Blossom: A Soft, Social Robot for the Home

Robotics

A roboticist from Cornell University in New York created a robot platform that is simple, expressive, and impressive, and comes from a kit and can be creatively outfitted with handcrafted materials / Photo by: Kenneth C. Zirkel via Wikimedia Commons

 

A roboticist from Cornell University in New York created a robot platform that is simple, expressive, and impressive, and comes from a kit and can be creatively outfitted with handcrafted materials.

Guy Hoffman, who is also an assistant professor at Cornell, is the senior author of "Blossom: A Handcrafted Open-Source Robot" that seeks to "empower people to build their own robot, but without sacrificing how expressive it is."

"Also, it’s nice to have every robot be a little bit different," Hoffman said in a statement. "If you knit your robot, every family would have their own robot that would be unique to them."

The mechanical design of the robot—which the roboticist developed with Michael Suguitan, a doctoral student in Hoffman’s lab and first author of the paper—revolves around a floating "head" platform that uses strings and cables to move. It could then be fitted with a personalized crocheted outfit.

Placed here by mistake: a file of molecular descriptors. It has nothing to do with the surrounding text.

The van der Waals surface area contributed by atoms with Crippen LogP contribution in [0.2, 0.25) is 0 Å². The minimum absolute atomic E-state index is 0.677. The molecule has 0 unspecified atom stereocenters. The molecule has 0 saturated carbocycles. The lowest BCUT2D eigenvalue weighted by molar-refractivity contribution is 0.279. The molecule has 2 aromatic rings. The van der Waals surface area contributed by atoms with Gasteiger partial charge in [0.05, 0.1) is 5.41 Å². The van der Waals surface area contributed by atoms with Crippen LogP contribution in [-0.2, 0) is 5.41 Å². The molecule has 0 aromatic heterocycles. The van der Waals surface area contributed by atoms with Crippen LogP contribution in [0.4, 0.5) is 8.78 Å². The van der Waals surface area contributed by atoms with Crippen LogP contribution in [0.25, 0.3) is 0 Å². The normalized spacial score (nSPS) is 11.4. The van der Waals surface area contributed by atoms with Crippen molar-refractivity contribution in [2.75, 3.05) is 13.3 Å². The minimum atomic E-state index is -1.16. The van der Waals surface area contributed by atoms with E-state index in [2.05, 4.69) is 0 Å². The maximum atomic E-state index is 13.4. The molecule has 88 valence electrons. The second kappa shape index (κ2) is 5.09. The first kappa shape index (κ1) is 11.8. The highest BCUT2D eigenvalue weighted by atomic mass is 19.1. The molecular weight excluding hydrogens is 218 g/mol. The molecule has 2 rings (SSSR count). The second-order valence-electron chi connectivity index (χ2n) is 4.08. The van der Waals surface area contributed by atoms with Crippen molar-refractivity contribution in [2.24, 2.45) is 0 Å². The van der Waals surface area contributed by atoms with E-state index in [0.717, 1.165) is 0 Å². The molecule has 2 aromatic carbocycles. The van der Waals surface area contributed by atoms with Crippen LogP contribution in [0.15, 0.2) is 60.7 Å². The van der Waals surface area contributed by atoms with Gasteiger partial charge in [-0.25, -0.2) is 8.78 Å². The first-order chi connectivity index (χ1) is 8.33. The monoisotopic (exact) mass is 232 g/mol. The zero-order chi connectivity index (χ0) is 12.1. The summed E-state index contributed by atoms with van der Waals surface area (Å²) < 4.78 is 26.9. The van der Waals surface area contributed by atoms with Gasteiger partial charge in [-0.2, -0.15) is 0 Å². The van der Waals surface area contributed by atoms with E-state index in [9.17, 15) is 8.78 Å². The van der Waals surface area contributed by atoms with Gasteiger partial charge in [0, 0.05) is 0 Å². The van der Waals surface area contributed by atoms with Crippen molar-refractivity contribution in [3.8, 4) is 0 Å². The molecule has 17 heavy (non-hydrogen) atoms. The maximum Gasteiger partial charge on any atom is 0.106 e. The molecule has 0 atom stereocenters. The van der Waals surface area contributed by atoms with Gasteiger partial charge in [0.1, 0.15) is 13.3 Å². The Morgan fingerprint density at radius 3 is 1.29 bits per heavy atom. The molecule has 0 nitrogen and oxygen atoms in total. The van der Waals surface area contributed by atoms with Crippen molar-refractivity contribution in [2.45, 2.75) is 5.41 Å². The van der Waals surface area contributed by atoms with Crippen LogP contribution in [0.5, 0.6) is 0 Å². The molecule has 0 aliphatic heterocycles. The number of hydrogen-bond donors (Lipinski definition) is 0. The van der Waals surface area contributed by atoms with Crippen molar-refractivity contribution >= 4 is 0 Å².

The robot's mechanism allows its movement to be more flexible and natural compared to their more rigid counterparts. According to the statement posted on Cornell's website, Blossom can be manipulated by moving a smartphone using an open-source puppeteering app, which resembles the robot's movements as bouncing, stretching, and dancing.

The parts needed for Blossom's assembly are currently tagged at $250, and the researchers are now developing a similar kit completely made up of cardboard—which would lower the already affordable price.

"It’s meant to be a flexible kit that is also very low cost. Especially if we can make it out of cardboard, you could make it very inexpensively," Hoffman said.

Due to the simplicity of the social robot, ease of interaction, and hands-on experience of building it, Blossom could be used to help teach children about robotics. Even researchers—particularly those looking into the human-robot interaction field—can use this robot for their studies.

Aside from the cardboard version, Hoffman and his team are also developing an algorithm that could make Blossom react to YouTube videos—a function that the lead author said could be useful in modeling behavior for children with autism.